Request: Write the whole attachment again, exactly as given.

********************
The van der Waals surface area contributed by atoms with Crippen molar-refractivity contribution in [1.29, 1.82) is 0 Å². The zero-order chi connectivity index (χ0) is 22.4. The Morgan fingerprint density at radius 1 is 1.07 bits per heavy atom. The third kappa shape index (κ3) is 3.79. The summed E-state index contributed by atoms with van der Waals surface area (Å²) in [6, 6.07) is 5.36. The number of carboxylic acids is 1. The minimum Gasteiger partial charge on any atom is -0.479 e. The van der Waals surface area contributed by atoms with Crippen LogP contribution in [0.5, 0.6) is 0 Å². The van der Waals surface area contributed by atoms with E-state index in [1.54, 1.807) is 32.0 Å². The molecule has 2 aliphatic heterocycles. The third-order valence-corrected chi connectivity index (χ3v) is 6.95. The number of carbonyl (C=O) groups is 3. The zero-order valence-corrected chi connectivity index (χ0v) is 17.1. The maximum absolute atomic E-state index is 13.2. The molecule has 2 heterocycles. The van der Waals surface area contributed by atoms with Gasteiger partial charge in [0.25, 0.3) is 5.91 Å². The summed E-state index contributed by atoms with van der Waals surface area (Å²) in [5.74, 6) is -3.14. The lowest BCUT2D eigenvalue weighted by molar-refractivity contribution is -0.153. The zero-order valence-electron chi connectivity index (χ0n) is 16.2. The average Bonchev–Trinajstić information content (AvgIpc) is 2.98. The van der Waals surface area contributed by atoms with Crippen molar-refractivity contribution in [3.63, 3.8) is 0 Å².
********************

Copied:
The van der Waals surface area contributed by atoms with Crippen molar-refractivity contribution in [1.29, 1.82) is 0 Å². The zero-order chi connectivity index (χ0) is 22.4. The Morgan fingerprint density at radius 1 is 1.07 bits per heavy atom. The third kappa shape index (κ3) is 3.79. The summed E-state index contributed by atoms with van der Waals surface area (Å²) in [6, 6.07) is 5.36. The number of carboxylic acids is 1. The minimum Gasteiger partial charge on any atom is -0.479 e. The van der Waals surface area contributed by atoms with Crippen LogP contribution in [0.5, 0.6) is 0 Å². The van der Waals surface area contributed by atoms with E-state index in [1.54, 1.807) is 32.0 Å². The molecule has 2 aliphatic heterocycles. The third-order valence-corrected chi connectivity index (χ3v) is 6.95. The number of carbonyl (C=O) groups is 3. The zero-order valence-corrected chi connectivity index (χ0v) is 17.1. The maximum absolute atomic E-state index is 13.2. The molecule has 2 heterocycles. The van der Waals surface area contributed by atoms with Gasteiger partial charge in [0.25, 0.3) is 5.91 Å². The summed E-state index contributed by atoms with van der Waals surface area (Å²) in [5.74, 6) is -3.14. The lowest BCUT2D eigenvalue weighted by molar-refractivity contribution is -0.153. The zero-order valence-electron chi connectivity index (χ0n) is 16.2. The average Bonchev–Trinajstić information content (AvgIpc) is 2.98. The van der Waals surface area contributed by atoms with Crippen molar-refractivity contribution in [3.63, 3.8) is 0 Å².